Why punch when you can kick?

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Why punch when you can kick?

Postby Thomas Kurz » May 26, 2008 09:15

I decided to post here one of my recent mailings to the Stadion's list, because I think it can begin an interesting discussion among m.a. instructors, and especially among tkd instructors. So, here it goes:

In a recent mailing I answered questions from a karate fighter
who injured his arms. His injury was consistent with poor
punching form--overextending his elbow and overrotating his fist.

I told him how to correct his arm movement so that he wouldn't
injure his muscles when practicing punches (you can read my advice
at http://www.stadion.com/mailings/mailing05092008.html ).

There are more errors in poorly taught martial artists' punches:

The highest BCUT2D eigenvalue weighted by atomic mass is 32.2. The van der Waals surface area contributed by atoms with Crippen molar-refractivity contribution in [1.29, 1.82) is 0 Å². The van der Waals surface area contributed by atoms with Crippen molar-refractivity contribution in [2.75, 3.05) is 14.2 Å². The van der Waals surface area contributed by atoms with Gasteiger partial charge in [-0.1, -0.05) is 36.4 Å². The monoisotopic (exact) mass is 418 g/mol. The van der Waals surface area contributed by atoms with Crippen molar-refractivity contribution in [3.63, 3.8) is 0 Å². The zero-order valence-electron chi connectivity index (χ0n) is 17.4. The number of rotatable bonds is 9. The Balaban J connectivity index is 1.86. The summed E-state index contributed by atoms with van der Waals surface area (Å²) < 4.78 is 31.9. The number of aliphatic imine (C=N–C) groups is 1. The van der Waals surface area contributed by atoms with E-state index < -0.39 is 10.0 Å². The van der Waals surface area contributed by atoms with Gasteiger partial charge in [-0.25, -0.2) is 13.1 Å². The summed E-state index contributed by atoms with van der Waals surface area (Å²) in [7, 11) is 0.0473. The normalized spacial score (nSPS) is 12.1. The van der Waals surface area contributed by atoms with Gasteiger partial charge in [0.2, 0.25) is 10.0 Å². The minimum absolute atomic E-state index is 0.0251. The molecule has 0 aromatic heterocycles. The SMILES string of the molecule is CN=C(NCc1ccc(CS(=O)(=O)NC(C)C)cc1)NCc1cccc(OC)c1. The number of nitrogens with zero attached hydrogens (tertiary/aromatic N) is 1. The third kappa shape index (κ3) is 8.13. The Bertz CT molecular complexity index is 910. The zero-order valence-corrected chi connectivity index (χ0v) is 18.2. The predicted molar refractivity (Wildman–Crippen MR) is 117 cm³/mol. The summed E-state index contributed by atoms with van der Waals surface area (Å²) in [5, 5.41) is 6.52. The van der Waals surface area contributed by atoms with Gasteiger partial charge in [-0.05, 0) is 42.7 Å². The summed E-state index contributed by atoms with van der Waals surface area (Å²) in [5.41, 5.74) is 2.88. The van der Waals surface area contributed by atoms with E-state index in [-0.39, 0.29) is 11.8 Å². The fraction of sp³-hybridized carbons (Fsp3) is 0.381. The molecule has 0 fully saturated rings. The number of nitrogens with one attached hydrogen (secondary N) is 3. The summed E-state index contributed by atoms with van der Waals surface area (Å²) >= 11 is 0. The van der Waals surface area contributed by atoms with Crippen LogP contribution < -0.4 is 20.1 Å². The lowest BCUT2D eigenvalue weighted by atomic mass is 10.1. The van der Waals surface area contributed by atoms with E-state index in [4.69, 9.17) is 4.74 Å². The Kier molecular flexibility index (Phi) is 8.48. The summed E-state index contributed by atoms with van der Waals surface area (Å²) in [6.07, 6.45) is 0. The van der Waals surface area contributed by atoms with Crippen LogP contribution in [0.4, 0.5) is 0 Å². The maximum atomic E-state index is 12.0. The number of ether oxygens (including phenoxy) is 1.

wrong wrist alignment, elbows out, shoulders up, excessive tension,
and poor hip action are the most common.

The causes of those errors are:

1. Poor example--from fake instructors;

2. False belief that kicks are so superior to punches that one may
neglect punching practice.

The second cause compounds the first one--those aspiring "martial
artists" don't work with punching equipment (bags, balls, etc.)
enough to acquire good form.

The end result, which I have seen at my clinics and workouts, was
(and still is) that the vast majority of people who came to learn
kicking didn't know how to punch. How do these people expect to set
up their kicks, or mix them in combinations with punches (and how
have they obtained their rather dark belts)?

I have seen too many matches, mostly of taekwondo players and some
point fighters, in various tournaments and championships, in which
opponents moved as if their arms were injured. They hardly used
them at all. It is as if they didn't know that good punches set up
kicks by creating openings in an opponent's defense. At the same
time, punching combinations "pull" kicks and give them more power--I